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EU-MED AGPOL — Result In Brief

Project ID: 502457
Funded under: FP6-POLICIES
Country: France

Liberalising trade, impacting lives

A team of researchers has shed light on the possible impacts of liberalisation of agricultural trade between the EU and Mediterranean countries. The study offers important information on likely outcomes for European consumers and producers as well as for producers in Mediterranean countries.
Liberalising trade, impacting lives
The 'Impacts of agricultural trade liberalization between the EU and the Mediterranean countries' (EU-med agpol) project sought to estimate and describe the impacts of the liberalisation of agricultural trade in the Mediterranean region on European countries.

To estimate changes in exports from the EU to Mediterranean countries, the EU-funded project relied on the widely used Common Agricultural Policy Regionalised Impact (CAPRI) model. There is potential for Europe to increase cereal, meat and milk product exports to Mediterranean countries.

Estimating the impacts of changes in fruit, vegetable and olive oil imports to the EU posed a problem: standard annual models cannot be used, given that such items are widely varied or perennial and fall under different customs rules and duties.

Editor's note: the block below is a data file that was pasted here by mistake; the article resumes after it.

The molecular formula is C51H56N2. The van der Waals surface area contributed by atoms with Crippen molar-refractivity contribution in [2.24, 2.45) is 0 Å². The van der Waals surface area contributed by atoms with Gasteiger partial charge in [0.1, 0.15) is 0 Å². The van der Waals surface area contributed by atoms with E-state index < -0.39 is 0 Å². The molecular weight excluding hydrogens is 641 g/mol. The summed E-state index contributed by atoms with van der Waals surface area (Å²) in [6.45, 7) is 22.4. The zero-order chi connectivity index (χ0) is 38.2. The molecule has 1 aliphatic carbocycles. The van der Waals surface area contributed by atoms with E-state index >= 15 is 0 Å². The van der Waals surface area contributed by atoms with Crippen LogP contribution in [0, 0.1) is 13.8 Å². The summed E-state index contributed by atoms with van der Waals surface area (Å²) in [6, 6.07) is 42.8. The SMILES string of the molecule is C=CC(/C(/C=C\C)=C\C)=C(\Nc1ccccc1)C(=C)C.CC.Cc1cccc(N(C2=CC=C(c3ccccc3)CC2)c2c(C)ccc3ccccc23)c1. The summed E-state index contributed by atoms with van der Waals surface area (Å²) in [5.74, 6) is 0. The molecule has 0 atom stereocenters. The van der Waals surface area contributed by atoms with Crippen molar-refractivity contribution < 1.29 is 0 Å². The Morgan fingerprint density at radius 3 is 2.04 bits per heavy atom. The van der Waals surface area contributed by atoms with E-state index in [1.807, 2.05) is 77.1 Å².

As such, researchers used quantitative analysis tools for part of the analysis, and other approaches to complement the modelling approach. For example, for processed goods a global supply chain approach was used to examine supply chain interactions. Expert panels were used for those Mediterranean countries deemed to have substantial export potential.

This overall strategy aimed at obtaining the best understanding available when considering what changes might come into effect under different liberalisation scenarios. That information was then used to arrive at quantitative estimates of impacts on European producing regions.

The EU-med agpol team's analyses resulted in a number of robust conclusions with regard to the potential damages to European agriculture in the event of trade liberalisation with Mediterranean countries. Impacts are expected to be small in relation to fruits, vegetables and olive oil, but certain EU regions and producers of specific products may be subject to significant impacts.

On the whole, though, losses would not be that substantial. In fact, impacts on Mediterranean countries are likely to be larger than for the EU, as consumers have a lot to gain from much cheaper food prices. Another point emerging from the study was that impacts of trade liberalisation with the EU differ among the Mediterranean Partner Countries (MPCs); there are considerable differences among the southern neighbours in terms of access conditions to EU markets.

The EU-med agpol consortium succeeded in providing new insights into the possible consequences, for both sides, of liberalising agricultural trade between the EU and Mediterranean countries. Enhanced understanding of the factors at play and likely outcomes has the potential to contribute to better informed initiatives in these areas of consideration.

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